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1297 Scottish history question - Nigel - Selkirk Forest

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  • Diana Cosby
    ... ~Nigel, thank you for the above information. Over the holidays, I did find mention of Wallace using Selkirk Forest in 1297 as a gathering point, Robert
    Message 1 of 3 , Dec 31, 2007
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      Bruce Gordon wrote:

      >Not quite then, yet. Edward defeated Baliol in late '96, seized the Stone of Scone, left Scotland in the hands of three commissioners (chief among them John de Warenne, Earl of Surrey). He then returned to England and thereafter was preoccupied with affairs in France - went on campaign there in Gascony 1297-98. Wallace first appears onstage leading a group of thirty raiders in burning Lanark in May '97, then manuevering against Warenne, whom he eventually defeated at Stirling in September. He then took matters into northern England, raiding Northumberland and Cumberland in December.
      >
      ~Nigel, thank you for the above information. Over the holidays, I did
      find mention of Wallace using Selkirk Forest in 1297 as a gathering
      point, "Robert Bruce & The Community of The Realm of Scotland," Geoffrey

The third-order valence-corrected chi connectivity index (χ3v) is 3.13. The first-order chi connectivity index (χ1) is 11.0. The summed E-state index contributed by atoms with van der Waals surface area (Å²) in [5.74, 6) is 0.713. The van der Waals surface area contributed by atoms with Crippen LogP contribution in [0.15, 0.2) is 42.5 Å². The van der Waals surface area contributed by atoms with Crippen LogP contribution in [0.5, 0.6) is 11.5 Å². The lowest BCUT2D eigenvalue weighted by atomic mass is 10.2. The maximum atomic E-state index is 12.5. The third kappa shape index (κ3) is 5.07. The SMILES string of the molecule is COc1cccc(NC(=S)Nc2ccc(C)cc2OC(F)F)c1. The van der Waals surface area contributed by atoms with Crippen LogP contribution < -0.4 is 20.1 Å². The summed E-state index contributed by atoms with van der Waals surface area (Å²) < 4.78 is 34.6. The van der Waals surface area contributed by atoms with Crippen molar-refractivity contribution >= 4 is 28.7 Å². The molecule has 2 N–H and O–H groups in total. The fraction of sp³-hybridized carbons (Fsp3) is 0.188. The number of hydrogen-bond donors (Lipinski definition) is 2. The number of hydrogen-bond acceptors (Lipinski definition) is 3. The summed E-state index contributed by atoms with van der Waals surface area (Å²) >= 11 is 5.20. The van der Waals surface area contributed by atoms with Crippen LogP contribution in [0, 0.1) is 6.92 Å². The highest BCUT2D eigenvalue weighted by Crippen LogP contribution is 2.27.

W.S. Barrow, page 85, 1/2 down. What reference are you using? I ask
      as, if I don't have it in my research library, I'd like to acquire it.

      >Edward didn't return to England until March of '98, and invaded Scotland (again) in July, by which time Wallace had been made Regent, proved himself an inept administrator, and had lost much but not all support among the Scots nobles.
      >
      ~I found it interesting reading to find that Bruce, not Wallace, had the
      skills of guerilla warfare.

      >Edwards defeat of Wallace at Falkirk on July 22 is what drove Wallace into the shadows - he probably went to France for a time, but by 1299 he had become a hunted man on the moors, and very little is known of his movements until his capture (near Glasgow) in August of 1305 ; he was pursued relentlessly by the English in this period, as you say, and may very well have spent time in the marshes of Selkirk, among other locales - but that's all after Falkirk, late July of '98, and more specifically the period of his guerilla campaigns 1299-1305.
      >
      >
      ~Thank you very much for taking the time to reply. Happy New Year!
      Diana

      www.dianacosby.com
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